The making of the author into a near-fictional figure, or use of actual fictional writers, the lack of authorial distancing, and the framing of subjects less in terms of themselves then on the effect they have on the author is very suggestive of influence from the New and gonzo journalism of the 1960s and 1970s. At the same time, the hostility of authors and their seeming contempt or removal from their subject matter can be seen as a reaction to the overfamiliarity and the blending of text and author, message and medium, seen in that tradition and in other media trends of recent eras, such as televised local “action news” and the rise of celebrity/paparazzi journalism.
Though rich, this top-down distributed content is only half of such websites, the other half constituted of the bulletin-board “forums”. The forums are usually only tenuously related to the subject matter of the sites themselves, and more than separate parts of a whole, often seem to have more of a symbiotic relationship with the site proper. Despite this, forums are often considered integral to a popular site, and are prominently noted on each page.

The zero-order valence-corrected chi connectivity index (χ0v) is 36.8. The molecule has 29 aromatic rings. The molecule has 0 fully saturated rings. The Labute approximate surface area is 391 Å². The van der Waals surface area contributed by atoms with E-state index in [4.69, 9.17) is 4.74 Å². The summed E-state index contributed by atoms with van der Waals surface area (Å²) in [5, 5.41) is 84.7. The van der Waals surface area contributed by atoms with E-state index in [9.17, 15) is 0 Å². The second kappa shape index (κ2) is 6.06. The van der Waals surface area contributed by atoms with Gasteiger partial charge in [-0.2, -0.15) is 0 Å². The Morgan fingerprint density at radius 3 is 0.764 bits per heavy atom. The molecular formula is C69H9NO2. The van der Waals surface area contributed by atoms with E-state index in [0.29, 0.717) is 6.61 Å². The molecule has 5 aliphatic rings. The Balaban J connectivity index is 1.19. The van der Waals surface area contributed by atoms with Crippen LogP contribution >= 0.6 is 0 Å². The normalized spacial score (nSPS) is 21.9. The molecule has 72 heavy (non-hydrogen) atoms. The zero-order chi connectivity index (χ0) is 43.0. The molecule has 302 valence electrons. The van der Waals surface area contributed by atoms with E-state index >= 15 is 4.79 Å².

Sites use a variety of popular or proprietary systems, but most function identically. The forums are divided into several sections or “boards” by subject matter, and in some cases, subsections within those. Within boards, “threads” are started by users, in which they or any user can post messages. Within threads, the full text of messages, which may include hyperlinks or images, are viewable in chronological order of posting, and threads often contain long back-and-forth discussions of comments from many users. Every post is identified with the pseudonym of its poster, and often one or more images chosen by the user to identify himself. Many forums also append that user’s number of posts, which tends to draw attention to longtime users and those who post often. Moderators, usually drawn from among those affiliated with the site or from high-profile forum users, have the power to edit and delete posts or threads and ban individual users, although policies on this differ and are often a significant source of tension and griping among users.